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February 26

This week, we'll provide a brief overview of PHESC's planned training offerings and resources in the Health Equity Foundational Standard. We're working on organizing everything in our online "course" system so it's easily searchable, but in the meantime, watch our website and, as always, feel free to email us any questions.

The priorities that emerged from PHESC's consultation with Ontario Public Health Units in this Foundational Standard were:

  • Identifying collaborative cross-PHU opportunities for capacity building related to health equity
  • Cross-sector collaboration related to health equity and intersectionality
  • Cultural safety, cultural humility, anti-oppression training - Indigenous specific
  • Cultural safety, cultural humility, anti-oppression training - all priority populations
  • Integrate health equity into intervention (program and policy) design, implementation and evaluation (including Indigenous Health)

 

Below is a brief overview of PHESC's planned training offerings and resources in each priority area. 


Health equity in general

  • Resources from the Wellesley Institute
  • Resource inventories from the National Collaborating Centre for Determinants of Health (NCCDH) and the Alliance for Healthier Communities
  • An introductory health equity webinar from NCCDH 
  • For middle managers specifically, a webinar and online discussion on learning pathways from NCCDH
  • For Boards of Health, webinars on health system leadership from the Alliance for Healthier Communities
  • Identifying collaborative cross-PHU opportunities for capacity building related to health equity
  • Two webinars and online discussions from NCCDH

Cross-sector collaboration related to health equity and intersectionality

  • A webinar and online discussion from NCCDH 
  • A webinar from the Ontario Public Health Association on partnership self-assessment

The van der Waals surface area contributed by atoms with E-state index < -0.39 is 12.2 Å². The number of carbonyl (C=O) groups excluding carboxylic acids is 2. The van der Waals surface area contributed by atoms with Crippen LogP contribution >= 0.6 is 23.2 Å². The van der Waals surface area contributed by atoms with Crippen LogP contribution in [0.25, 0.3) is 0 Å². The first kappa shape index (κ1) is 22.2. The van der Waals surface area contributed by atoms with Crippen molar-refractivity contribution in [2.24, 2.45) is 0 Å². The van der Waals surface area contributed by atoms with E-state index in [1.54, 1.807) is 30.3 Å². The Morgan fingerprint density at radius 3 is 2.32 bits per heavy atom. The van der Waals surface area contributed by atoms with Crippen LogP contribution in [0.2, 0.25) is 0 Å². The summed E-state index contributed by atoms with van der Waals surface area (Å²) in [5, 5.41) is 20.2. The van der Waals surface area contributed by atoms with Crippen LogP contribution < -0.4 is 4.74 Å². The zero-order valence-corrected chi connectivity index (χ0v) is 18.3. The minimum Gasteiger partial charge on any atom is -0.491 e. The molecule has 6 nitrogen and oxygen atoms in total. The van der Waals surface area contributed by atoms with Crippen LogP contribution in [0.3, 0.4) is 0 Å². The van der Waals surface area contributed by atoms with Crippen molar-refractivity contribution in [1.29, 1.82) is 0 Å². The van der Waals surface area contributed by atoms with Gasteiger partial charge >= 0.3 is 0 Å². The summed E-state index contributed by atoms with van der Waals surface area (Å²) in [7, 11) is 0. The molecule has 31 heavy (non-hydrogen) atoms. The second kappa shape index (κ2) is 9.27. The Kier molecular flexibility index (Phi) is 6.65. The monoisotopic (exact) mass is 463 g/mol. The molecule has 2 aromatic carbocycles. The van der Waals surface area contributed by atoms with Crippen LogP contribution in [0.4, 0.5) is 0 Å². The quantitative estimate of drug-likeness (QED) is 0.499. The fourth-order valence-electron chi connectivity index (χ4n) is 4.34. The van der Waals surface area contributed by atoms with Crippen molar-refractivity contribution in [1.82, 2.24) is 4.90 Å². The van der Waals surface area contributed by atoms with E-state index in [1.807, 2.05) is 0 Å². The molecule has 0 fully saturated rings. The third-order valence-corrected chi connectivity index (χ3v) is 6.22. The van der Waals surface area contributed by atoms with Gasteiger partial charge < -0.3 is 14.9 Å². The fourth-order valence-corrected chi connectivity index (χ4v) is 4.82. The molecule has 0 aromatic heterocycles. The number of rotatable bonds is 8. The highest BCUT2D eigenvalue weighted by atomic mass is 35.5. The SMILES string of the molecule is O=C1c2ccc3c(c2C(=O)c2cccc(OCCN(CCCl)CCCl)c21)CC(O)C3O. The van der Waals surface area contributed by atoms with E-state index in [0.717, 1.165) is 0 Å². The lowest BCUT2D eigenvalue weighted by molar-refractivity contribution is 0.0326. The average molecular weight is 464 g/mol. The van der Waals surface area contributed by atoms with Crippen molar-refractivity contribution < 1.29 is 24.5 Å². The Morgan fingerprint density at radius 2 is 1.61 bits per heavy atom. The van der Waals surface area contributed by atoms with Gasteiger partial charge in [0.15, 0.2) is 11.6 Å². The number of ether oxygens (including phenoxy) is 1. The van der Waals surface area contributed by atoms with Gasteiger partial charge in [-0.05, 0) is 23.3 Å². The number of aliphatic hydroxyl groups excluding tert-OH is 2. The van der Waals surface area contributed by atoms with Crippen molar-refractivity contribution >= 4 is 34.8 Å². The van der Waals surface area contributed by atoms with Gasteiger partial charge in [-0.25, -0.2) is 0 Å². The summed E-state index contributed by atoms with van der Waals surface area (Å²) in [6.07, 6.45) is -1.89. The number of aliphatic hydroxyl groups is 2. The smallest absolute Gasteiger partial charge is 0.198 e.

• Resources from the Wellesley Institute on health equity strategies internationally
  • External resources from a Locally Driven Collaborative Project, Health Nexus, and the Canadian Council on Social Determinants of Health

Cultural safety, cultural humility, anti-oppression training - Indigenous specific

  • Introductory readings from the Waakebiness-​Bryce Institute for Indigenous Health at the Dalla Lana School of Public Health
  • Online courses from Cancer Care Ontario
  • A series of four webinars developed by the Waakebiness-​Bryce Institute for Indigenous Health with Indigenous partners
  • Resources from PHESC partners and external resources from a variety of organizations.
  • More detail on the Indigenous-specific program of offerings is availableYou can access all Indigenous specific readings, webinar recordings, and recommended resources in our free online "course" system -- register or login here.

Cultural safety, cultural humility, anti-oppression training - all priority populations

  • Resources on racism and health from the Wellesley Institute
  • Workshops, webinars, and online discussions on inclusive leadership, cultural humility, and racial equity from the Alliance for Healthier Communities, the Ontario Public Health Association, NCCDH, and Public Health Ontario

Integrate health equity into intervention (program and policy) design, implementation and evaluation (including Indigenous Health)

  • Workshops, webinars, and online discussions from NCCDH on public health roles for equity action
  • A video from the Alliance for Healthier Communities on using data to advance health equity